Delta began a hidden practice of imposing advance purchase restrictions on some of its lowest mileage awards. Remember that 25,000 mile award? You better search for it 21 days in advance in most instances if you want to find it. On the plus side, Delta has put some shorter-distance awards on sale at lower prices (as low as 5,000 miles), but to find them, you have to search and reserve early enough to bypass these reservation restrictions.
Delta is also cryptic in its messaging, noting that beginning on June 1 it will change the way it prices awards to more closely align with fares. What that means specifically is unknown, but it does not bode well for those planning vacations with their hard-earned miles. Maybe it is better to save money and fly the cheapest carrier (Spirit, Southwest, or Frontier) and use that saved cash to buy your next vacation. Delta seems to underestimate consumer spending power when it institutes these shady rules.
Bone up on the latest rules before booking an award ticket.
Earn less miles on many partner airlines
Delta has dropped the earning potential on many of its alliance partners. This is a practice seen across the board, but Delta is particularly bad at nixing mileage earning and Medallion Qualifying Dollar accrual with some of its top SkyTeam partner members. Delta puts them into confusing groups, which is a jumble to unassuming fliers and leads to missing miles and qualifying spend when it comes time to study their elite status accrual for the year.
One way around it is to make sure your tickets are booked with Delta flight numbers (even if traveling on a partner). By booking it as a codeshare, you will earn miles according to Delta’s rules rather than the partner. This can be trickier in some instances because the price might go up significantly, but try to search on a variety of websites like Orbitz.com or even foreign booking engines like Opodo.com to see if you can get a Delta flight number on your desired flight.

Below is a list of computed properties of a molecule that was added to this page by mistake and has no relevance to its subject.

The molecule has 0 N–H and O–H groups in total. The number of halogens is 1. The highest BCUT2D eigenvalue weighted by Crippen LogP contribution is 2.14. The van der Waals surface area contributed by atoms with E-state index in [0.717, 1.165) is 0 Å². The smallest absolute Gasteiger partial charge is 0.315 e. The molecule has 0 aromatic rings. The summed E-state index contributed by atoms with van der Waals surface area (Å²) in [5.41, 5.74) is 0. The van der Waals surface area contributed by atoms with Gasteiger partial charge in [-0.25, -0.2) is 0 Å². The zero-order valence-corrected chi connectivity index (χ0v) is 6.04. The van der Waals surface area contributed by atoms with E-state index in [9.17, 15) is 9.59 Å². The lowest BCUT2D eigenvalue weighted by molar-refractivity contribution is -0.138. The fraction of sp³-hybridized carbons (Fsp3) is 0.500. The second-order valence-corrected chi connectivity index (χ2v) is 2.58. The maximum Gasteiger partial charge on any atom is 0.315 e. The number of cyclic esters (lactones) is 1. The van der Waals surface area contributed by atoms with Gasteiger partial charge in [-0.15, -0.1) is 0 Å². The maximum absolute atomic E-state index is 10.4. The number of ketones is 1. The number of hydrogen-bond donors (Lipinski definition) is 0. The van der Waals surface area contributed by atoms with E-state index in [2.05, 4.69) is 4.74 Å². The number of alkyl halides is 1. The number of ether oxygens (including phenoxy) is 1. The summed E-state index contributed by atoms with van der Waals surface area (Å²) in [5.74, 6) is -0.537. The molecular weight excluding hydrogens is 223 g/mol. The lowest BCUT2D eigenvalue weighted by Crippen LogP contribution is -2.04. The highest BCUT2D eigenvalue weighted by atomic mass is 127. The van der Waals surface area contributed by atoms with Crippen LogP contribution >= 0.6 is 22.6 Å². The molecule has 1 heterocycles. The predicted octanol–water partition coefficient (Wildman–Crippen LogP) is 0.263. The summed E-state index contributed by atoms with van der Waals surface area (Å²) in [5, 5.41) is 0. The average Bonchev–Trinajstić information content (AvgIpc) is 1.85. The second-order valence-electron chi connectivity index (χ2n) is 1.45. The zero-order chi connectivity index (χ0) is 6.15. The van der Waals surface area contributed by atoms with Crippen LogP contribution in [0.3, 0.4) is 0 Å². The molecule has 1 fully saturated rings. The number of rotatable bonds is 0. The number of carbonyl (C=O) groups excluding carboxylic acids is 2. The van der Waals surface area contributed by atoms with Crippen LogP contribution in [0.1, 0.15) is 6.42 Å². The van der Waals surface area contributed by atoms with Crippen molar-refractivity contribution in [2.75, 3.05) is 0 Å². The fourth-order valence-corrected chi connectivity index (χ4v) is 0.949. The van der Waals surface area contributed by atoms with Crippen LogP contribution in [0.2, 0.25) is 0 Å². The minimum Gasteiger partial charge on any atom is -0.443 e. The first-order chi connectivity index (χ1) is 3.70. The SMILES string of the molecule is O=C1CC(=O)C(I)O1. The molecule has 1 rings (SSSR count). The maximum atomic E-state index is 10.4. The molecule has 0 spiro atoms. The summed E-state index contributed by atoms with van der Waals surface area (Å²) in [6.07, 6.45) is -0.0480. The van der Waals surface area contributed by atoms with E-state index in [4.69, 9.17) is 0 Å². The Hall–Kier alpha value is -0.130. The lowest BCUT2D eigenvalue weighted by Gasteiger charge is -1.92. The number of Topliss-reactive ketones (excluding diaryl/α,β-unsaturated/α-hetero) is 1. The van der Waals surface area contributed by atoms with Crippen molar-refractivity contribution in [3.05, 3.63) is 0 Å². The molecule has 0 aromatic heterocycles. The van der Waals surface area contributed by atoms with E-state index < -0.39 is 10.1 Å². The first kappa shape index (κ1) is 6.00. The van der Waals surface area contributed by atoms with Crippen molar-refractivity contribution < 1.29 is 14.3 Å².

What is a loyal flyer to do?
Many Delta fliers are switching allegiance to other carriers, including some of its top customers, but others are held captive based upon where they live or their corporate contract.
There are still plenty of opportunities to enjoy earning and burning SkyMiles. The Delta-branded Platinum American Express credit card awards you 10,000 Medallion Qualification Miles (MQMs) when you reach $25,000 in spend (and another 10,000 MQMs when you reach $50,000 in spend). This is a great way for people who put a lot on their credit cards to get closer to elite status without flying. Plus, Delta waives the requirement to spend a minimum amount with the airline to earn elite status when spending $25,000 on the card.
While Delta is peddling alternative ways for you to redeem your miles, these are not going to provide the best value. Most recently, the airline suggests redeeming hard-earned miles for premium drinks in the Sky Club.
There are ways around the madness. Book your travel on Delta.com to assure you fly on -006 (Delta ticket stock) tickets to earn qualifying spend for elite status. If you book through a corporate travel portal, make sure they are not booking Delta’s new lowest fare class. If it’s E class, elite members don’t get seat assignments, upgrades, or any other promised benefits.
Delta is a smart airline that is making money for its shareholders. If you climb through hoops to make SkyMiles work for you, it can still have great value (especially if your company pays the tab). If not, tread carefully. Unlike what former CEO Richard Anderson used to say in the safety video, Delta does not always have your back when it comes to mileage redemptions.